Visa and entry requirements Cocos Islands:
Passport required
German citizens require an Australian visa to enter the Cocos Islands, which must be obtained before travel. A new online procedure (“eVisitor”) has been in effect for tourists from Germany since the end of October 2008.

Information from the Foreign Office about your trip to the Cocos Islands:

The Cocos Islands, also known as the Keeling Islands, are a group of islands in the Indian Ocean with around 600 inhabitants. The territory consists of the South Keeling atoll with the main island of West Island, the island of Home Island and 24 other uninhabited islands, as well as the uninhabited North Keeling atoll.

The Cocos Islands are politically part of Australia and are located approximately 1,000 kilometers southwest of the Indonesian islands of Java and Sumatra, approximately 3,000 kilometers northwest of Perth and approximately 1,000 kilometers from Australia's Christmas Island.

The official language of the Cocos Islands is English and the Australian dollar is used as currency.

The main island of West Island, with a length of around 10.5 kilometers and a width of only 600 meters, is the largest island in the region.

The island is home to numerous species of birds, turtles and crustaceans, including some species of crabs.

The economy of the Cocos Islands specializes in fishing, the cultivation of various vegetables, papayas and bananas, and a low level of tourism.

The few sights on the Cocos Islands include the visitor center, Direction Island with its long white sandy beaches, the Pulu Keeling National Park, the old cemetery and the historic buildings used to produce copra.

After the end of my 9-week Pacific tour, I visited the Cocos Islands for four days on the way back in March 2019. In the entire seven years of this expedition to all countries in the world, with around 30 hours and six different flights, it was my longest journey to the next country ever. From the Cook Islands we first went via Auckland to Brisbane with “Air New Zealand” and then with “Virgin Australia” via Melbourne, Perth and a stopover on Christmas Island, to the final Cocos Islands.

Despite the excellent sounding name, I wasn't expecting the archipelago to be nearly as fascinating. After I arrived, it actually felt like I had just landed in paradise.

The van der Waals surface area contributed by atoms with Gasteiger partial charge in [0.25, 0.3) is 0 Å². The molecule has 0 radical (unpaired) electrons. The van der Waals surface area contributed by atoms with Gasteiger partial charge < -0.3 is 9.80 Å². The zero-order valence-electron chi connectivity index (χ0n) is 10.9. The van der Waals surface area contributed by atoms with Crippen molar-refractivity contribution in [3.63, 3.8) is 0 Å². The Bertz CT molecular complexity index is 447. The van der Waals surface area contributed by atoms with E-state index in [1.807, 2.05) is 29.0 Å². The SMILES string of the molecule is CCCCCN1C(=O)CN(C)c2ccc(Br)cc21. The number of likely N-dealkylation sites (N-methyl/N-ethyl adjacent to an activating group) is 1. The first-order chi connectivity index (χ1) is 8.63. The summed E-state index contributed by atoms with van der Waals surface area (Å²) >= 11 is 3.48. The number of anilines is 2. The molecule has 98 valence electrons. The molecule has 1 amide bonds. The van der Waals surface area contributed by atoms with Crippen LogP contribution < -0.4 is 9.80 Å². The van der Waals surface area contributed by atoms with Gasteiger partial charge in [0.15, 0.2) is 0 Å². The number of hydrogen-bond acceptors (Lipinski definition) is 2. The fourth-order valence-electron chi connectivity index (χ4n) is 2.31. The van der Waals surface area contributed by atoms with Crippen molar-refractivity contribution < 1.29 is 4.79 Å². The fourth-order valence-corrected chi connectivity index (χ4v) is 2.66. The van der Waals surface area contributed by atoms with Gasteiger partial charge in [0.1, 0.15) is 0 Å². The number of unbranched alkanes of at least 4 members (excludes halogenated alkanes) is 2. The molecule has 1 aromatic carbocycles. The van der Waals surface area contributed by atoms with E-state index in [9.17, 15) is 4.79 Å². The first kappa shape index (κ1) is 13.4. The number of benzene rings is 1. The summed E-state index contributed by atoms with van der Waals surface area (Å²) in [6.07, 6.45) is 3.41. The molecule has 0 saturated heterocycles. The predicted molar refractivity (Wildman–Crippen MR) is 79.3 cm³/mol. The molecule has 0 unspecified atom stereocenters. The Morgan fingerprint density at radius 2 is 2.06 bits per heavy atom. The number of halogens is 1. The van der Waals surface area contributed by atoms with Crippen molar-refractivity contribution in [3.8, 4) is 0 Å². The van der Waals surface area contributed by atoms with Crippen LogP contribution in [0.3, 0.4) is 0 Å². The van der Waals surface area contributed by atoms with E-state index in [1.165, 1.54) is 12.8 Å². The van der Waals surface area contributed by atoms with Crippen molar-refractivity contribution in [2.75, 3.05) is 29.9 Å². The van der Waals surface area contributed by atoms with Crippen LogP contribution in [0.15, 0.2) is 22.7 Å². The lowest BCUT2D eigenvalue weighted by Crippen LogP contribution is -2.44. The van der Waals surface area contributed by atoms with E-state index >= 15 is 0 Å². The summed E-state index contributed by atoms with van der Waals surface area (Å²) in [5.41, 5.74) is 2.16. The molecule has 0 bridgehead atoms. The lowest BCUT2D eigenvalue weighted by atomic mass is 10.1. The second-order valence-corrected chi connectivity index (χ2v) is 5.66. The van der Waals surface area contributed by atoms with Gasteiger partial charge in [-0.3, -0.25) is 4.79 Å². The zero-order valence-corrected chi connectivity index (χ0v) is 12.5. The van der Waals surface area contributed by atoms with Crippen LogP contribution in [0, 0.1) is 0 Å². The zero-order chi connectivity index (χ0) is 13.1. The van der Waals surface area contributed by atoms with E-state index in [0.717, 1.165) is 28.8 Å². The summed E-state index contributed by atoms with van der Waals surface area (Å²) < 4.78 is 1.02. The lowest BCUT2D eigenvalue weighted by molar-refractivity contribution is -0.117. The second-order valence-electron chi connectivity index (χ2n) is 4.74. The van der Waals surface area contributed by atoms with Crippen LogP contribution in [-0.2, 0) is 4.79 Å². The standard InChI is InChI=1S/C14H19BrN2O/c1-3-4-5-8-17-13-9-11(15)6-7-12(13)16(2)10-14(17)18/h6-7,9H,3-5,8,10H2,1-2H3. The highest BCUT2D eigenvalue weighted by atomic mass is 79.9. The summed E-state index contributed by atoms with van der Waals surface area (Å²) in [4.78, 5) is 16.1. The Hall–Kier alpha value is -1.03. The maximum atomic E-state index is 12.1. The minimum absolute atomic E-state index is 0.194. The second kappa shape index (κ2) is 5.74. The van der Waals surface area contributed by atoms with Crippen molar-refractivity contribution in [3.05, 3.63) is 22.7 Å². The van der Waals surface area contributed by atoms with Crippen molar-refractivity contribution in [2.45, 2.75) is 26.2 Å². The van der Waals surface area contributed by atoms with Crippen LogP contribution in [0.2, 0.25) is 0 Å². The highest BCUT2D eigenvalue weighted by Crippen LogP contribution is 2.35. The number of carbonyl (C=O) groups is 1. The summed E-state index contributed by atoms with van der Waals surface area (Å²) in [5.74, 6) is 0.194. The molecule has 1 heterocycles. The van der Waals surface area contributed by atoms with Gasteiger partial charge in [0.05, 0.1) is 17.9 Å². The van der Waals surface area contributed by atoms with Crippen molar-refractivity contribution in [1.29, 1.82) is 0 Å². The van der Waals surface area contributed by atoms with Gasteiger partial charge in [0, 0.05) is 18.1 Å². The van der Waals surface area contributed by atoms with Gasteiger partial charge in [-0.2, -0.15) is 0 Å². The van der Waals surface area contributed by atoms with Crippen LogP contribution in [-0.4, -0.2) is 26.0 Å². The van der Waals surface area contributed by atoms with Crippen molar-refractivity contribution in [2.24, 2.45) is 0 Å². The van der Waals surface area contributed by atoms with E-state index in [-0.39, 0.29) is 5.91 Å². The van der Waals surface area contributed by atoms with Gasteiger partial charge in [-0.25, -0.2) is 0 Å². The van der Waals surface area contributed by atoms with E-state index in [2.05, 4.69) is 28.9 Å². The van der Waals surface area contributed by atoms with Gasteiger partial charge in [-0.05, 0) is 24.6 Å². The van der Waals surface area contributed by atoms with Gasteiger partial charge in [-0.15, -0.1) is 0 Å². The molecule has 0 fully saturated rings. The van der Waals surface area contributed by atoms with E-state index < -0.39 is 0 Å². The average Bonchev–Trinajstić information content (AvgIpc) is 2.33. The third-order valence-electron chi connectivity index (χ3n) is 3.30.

Because all of the available rooms online were fully booked during my stay, accommodation was actually my biggest concern at first. But fortunately this problem was solved fairly easily and quickly. Directly opposite the airport exit was a motel with around 50 modern rooms and, due to the current low season, still had enough space available. The room price of around 125 euros per night was also the cheapest on the entire Cocos Islands. Right next to my hotel was West Iceland's only restaurant and about 50 meters across the road at the airport was the island's only daily bar. So in the end, you couldn't have a more perfect stay when visiting the Cocos Islands.

For the first two days I rented an electric scooter to explore both sides of the main island. Actually, I can't really describe the feeling, but it felt great to explore this fantastic atoll in the beautiful summer weather. West Iceland has miles of pristine white sandy beaches surrounded by thousands of coconut trees, a truly impressive sight. Because it was no coincidence that the approximately 120 residents of West Iceland were there at the same time, the entire paradisiacal atoll was deserted.

On the third day I took a trip to the second inhabited island, Home Island, and to the uninhabited excursion island Direction Island. A ferry that runs almost every hour connects the only two inhabited atolls in the Cocos Islands. There is also a connection from Home Island to the paradisiacal island of “Direction”, but only on Thursdays and Saturdays. All four ferry trips cost a total of only 5 Australian dollars and were therefore also used by other tourists as an inexpensive boat trip.

Home Island's approximately 500 residents are primarily of Malaysian descent. The small island looks more like a campsite because all the houses and streets look almost identical. Due to the Muslim faith that predominates there, there is no bar or restaurant there; the island is a bit boring for tourists.

The island “Direction” is a fantastic excursion destination and actually a small natural paradise, consisting of endless, fine sandy beaches and countless coconut palms as far as the eye can see.

My four beautiful days on the so-called Keeling Islands were over very quickly and I enjoyed every day like rarely before on my previous trips. Every evening I met the same holidaymakers and usually a large part of the local population in the only bar in the country. There was an incredibly warm and familiar atmosphere there, which is almost unique in the world.

The Cocos Islands are served twice a week from Perth, Australia and are my biggest insider tip on the world map for a completely relaxed and unique holiday trip. West Iceland is really close to paradise and is therefore highly recommended by me. One day I will come back for a longer stay, but then with family.